...might as well have one more holiday before the S.H.T.F. in the Middle East.
Russia WILL make some sort of military response. My guess is that it will come in some location where the Turks are not expecting it. My best guess: a radar station on Turkey's northern border with Russia will "cease to function"...
In addition, Russia's air attack forces will be put on a full Air Battle Management Plan, which is a multi-mission battle integration system involving ground and air-launched missiles, and anti-missile missiles. It probably raises the cost of battle in Syria for the Russians by a factor of five, but I believe they will do it.
No one is talking about Turkish Air Battle Management, but considering what we know, there was only 19 seconds involved in the attack on the Russian SU-24. In terms of air battle management, that is too short a time to allow for intervening command and control, so the Turkish decision to attack the Russ aircraft must have been made well before the Russ aircraft entered Turkish airspace (if it did, there is some question about that). This can only mean that the Turks pre-planned the attack on the aircraft, verifying Mr. Putin's statement.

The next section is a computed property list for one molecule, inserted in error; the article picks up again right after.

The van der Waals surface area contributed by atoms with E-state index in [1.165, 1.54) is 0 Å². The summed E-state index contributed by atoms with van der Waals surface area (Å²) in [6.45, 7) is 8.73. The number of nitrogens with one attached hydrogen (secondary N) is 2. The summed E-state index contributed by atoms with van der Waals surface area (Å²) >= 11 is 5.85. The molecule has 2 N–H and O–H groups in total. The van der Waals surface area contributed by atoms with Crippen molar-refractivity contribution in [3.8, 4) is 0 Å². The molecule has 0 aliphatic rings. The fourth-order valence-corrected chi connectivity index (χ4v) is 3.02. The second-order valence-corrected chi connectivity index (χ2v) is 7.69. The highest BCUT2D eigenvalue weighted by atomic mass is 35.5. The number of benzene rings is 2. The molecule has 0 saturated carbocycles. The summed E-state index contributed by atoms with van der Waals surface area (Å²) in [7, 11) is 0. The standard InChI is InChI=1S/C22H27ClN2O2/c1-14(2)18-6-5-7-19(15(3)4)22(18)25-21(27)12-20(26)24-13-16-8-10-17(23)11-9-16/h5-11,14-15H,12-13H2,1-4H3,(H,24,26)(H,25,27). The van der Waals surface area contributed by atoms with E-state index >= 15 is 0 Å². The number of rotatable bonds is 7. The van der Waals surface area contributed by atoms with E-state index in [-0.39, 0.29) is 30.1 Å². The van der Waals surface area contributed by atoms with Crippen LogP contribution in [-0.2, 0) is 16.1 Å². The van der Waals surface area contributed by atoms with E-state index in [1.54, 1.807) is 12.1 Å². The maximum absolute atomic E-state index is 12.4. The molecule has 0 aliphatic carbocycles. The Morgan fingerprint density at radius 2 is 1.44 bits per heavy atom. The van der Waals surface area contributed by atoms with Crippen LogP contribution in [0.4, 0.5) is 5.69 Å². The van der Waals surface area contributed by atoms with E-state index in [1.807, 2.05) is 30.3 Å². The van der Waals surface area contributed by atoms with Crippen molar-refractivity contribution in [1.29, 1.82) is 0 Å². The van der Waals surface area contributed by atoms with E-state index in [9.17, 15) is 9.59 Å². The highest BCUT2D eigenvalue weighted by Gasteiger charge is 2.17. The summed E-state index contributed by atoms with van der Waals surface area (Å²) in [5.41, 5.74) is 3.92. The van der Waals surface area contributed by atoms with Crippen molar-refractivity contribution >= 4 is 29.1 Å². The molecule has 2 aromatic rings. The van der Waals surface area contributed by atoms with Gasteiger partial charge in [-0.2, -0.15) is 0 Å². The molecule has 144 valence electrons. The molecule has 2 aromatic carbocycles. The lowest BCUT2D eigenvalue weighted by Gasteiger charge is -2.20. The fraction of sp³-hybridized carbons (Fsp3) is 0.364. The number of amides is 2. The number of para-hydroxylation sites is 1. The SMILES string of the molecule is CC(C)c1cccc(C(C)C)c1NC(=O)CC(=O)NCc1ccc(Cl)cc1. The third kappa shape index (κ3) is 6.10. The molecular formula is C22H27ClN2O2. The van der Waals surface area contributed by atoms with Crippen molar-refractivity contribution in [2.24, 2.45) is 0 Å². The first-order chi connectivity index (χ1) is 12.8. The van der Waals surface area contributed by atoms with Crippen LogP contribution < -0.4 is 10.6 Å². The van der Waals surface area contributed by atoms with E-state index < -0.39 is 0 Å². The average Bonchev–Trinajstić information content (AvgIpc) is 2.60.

If I am Vladimir Putin, I call up the NATO command in Brussels, and make a FIRM request (demand, really) for a meeting with the NATO command structure, and at that meeting, I demand that NATO order it's member, Turkey, to not only desist from firing on Russ aircraft, but REQUIRE Turkey to disable it's border Air Battle Management system and offer proof that it has done so. Were I Putin, I would claim this right as a Head of State reporting a violation of NATO engagement rules. NATO has engagement rules that make members take defensive actions only at their borders, and since this was an obvious planned targeting of the Russian aircraft, I believe Russia has made it's case that Turkey violated the rules and should be sanctioned for the violation.
Reality: The reality here is that there is a HUGE division between the Turkish military and the civil Ergodan government. Ergodan wants to move Turkey more in the direction of Islamism, but the Generals resist that. It is likely that this military action was taken with zero level of civilian control over the military, which just happens to be another NATO membership requirement. The remaining question seems to be whether Ergodan can control his military. If he can't, there is LOTS of precedent for military overthrow of civil government in Turkey.
Oh, and it's worth remembering that we have an entire air base in Turkey...lots of hostages are possible if Obama wanted to make an intervention. I doubt if you will hear a peep out of Obama, even if Russian cruise missiles fly towards Ankara...